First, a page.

Tuaropaki Power Company Officially Opens Geothermal Plant Extension at Mokai
On Saturday 25 February 2006, the Tuaropaki Power Company held their official opening ceremony for the Mokai Geothermal Power Station extension. The 39 MW extension brings the total Mokai output up to 94 MW. This power station alone will generate almost 2% of New Zealand's total electricity requirements, and will be in the nation's top 15 stations in terms of annual output.
Tuaropaki Power Company will now be the 6th largest electricity generator in New Zealand. Geothermal power stations supply a reliable base load of generation that is independent of rainfall or wind.
The station is based around what is known as binary cycle technology. While geothermal steam does pass directly through a steam turbine, geothermal heat from steam and water is passed to a second "organic" working fluid that drives other turbines. Large banks of air-cooled heat exchangers are another feature of the station. The station was designed and built by Ormat of Israel and is similar to the Rotokawa station near Taupo, or to other designs internationally. The overall result is an efficient geothermal power station.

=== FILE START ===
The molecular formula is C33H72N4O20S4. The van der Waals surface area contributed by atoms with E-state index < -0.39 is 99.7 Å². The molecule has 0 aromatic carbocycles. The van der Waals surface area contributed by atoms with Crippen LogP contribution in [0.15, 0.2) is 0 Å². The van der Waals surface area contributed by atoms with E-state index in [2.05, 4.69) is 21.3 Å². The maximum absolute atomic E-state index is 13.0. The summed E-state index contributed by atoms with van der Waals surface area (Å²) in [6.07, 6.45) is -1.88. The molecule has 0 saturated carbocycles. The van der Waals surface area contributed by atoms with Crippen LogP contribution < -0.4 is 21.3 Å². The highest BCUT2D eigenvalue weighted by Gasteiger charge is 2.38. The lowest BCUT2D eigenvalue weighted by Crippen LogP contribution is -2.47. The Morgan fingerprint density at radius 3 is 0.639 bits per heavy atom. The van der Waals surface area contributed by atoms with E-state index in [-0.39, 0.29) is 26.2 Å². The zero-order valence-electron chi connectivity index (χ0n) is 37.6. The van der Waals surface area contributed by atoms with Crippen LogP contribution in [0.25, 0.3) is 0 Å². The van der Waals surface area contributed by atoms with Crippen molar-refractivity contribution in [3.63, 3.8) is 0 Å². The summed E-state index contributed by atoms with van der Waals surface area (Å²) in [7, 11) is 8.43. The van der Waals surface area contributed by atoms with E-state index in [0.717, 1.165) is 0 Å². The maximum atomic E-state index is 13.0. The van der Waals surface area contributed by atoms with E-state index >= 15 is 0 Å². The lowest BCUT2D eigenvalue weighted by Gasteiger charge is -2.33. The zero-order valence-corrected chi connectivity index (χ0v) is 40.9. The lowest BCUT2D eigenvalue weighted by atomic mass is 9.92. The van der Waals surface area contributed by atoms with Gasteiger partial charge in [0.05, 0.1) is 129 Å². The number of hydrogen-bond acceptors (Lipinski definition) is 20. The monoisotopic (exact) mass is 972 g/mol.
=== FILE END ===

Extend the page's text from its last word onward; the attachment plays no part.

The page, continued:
The station has a low profile sitting on farm land surrounded by low-lying hills. The station is not directly visible from main roads out of Taupo. The heat exchanger arrangements around the station mean that there is normally no direct release of geothermal steam at the surface. A small amount of carbon dioxide comes with the geothermal fluid and is vented above the cooling towers.
The carbon dioxide emissions are about one sixth of that of a gas-fired combined cycle power station of the same MW output. Geothermal water and condensate are reinjected into the Mokai reservoir. The station is normally quiet and is not expected to disturb either the local farm workers or farming operations.
Source: Company press release